You know, sometimes a popular type of film, a genre if you will, can get a bit tired. For me, the superhero genre has become very repetitive. In most of these films, there is a standard of predictable villains and a big, end-of-the-world finale that has become predictable and, honestly, unremarkable in these types of films. This does not make them any less enjoyable, especially to the average, casual moviegoer; but for me, I would like a little variety in the six to ten superhero movies that come out each and every year. However, there are exceptions. Just this year saw the releases of 'The Lego Batman Movie (2017)', a hilarious and energized parody of the famed Caped Crusader, and 'Logan (2017)', a haunting neo-western and an emotionally mature conclusion to Hugh Jackman’s Wolverine. And I am glad to say that 'Captain Underpants: The First Epic Movie (2017)' is another fresh take on the worn-out formula.
This movie already had a difficult situation ahead of it; it had to open against the highly anticipated and highly acclaimed DC film 'Wonder Woman (2017)'. But what this movie has going for it are three key elements: it’s self-aware sense of humor, it’s animation style, and the pure positive spirit behind it. Let’s actually start with the animation style. The film is based on a very successful children’s book series by Dav Pilkey. Therefore, there was a built-in fanbase that has been waiting for this since they were little kids (including me, I might add!). And the animation does really well in a balance between a professional look but still with the feel of the cartoon.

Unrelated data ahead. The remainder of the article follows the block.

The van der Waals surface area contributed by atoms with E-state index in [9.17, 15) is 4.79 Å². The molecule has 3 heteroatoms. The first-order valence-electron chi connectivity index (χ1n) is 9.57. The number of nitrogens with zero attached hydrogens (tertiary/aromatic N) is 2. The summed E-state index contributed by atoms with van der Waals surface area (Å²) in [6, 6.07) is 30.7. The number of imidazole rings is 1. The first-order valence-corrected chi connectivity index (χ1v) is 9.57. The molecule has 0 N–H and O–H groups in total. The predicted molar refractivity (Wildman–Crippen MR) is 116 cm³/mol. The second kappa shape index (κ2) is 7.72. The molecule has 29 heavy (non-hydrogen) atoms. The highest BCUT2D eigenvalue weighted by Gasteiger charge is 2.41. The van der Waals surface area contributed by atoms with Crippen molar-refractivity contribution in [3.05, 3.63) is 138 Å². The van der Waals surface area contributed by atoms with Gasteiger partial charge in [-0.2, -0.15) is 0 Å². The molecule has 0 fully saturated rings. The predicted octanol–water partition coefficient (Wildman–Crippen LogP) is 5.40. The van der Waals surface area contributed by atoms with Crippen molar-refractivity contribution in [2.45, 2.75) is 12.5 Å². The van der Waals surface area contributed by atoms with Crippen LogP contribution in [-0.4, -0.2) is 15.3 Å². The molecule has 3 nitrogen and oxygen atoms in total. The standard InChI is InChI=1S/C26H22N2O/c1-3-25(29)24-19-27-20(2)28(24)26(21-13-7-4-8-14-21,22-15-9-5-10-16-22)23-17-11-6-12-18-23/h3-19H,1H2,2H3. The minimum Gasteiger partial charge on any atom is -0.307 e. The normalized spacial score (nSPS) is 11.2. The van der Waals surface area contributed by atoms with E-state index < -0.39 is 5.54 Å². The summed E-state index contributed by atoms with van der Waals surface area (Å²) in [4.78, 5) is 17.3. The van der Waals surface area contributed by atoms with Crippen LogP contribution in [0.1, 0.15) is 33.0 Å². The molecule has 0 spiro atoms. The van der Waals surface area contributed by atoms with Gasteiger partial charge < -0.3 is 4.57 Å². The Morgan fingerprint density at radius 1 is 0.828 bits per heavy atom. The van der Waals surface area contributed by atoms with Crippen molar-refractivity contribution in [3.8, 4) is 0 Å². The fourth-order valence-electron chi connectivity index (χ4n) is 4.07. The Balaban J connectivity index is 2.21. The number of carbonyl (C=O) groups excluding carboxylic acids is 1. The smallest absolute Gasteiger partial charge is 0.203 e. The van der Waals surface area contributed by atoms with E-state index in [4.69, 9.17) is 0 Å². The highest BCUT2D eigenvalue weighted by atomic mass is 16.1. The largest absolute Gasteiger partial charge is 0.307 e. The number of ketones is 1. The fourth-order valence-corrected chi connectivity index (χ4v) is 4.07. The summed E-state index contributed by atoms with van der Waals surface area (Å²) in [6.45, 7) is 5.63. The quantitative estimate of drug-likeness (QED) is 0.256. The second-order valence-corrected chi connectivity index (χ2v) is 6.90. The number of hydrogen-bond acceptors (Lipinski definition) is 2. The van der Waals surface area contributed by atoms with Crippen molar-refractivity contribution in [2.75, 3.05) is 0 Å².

In terms of the film’s overall spirit, the film itself is just a fun time. I am aware this is said too much, but the humor is funny for people of all ages. There was a middle-aged father sitting in front of me, and he was dying laughing, even harder than me. The movie knows what it is: a silly kid’s animation predicated on the concept of what is commonly referred to as "potty humor". And the filmmakers knew that. They do not beat you over the head with the jokes for the kids, and they’re clever enough for the parents to get just as much of a kick out of it. There are times that George and Harold, the protagonists of the story, look and talk to the camera to tell a side-story in a completely different animation style; it was actually very refreshing. And that also adds to the film’s spirit, which I cannot stress is enough, is just a breathe of fresh air. The voice cast is terrific; Kevin Hart and Thomas Middleditch bring to life these really rambunctious but loving children. They’re timing and voicework, along with Ed Helms’s over-the-top performance as Principal Krupp/Captain Underpants, made for a very entertaining cast.
Now my only negative, and this a minor critique that really did not affect the film, for me at least, was the pacing. As we flew through this adventure, it was going so fast that you barely had time to take a breath. Now for a lot of moviegoers, this will not detract from the film. But for some, it may go by too fast to catch elements of the story that they had just started to get invested. For example, Professor P (you'll find out his real name when you watch it), our very obvious antagonist, just seems to come in purely for the purpose of his pure villainy. And like that, his evil plot begins and ends. But all being said, this is a fresh take on a tired genre that, with a lights-out voice cast, brilliant animation, and a hilariously self-aware sense of humor, succeeds as one of the best animated films of the year so far. I am going to give the movie an "8 out of 10".
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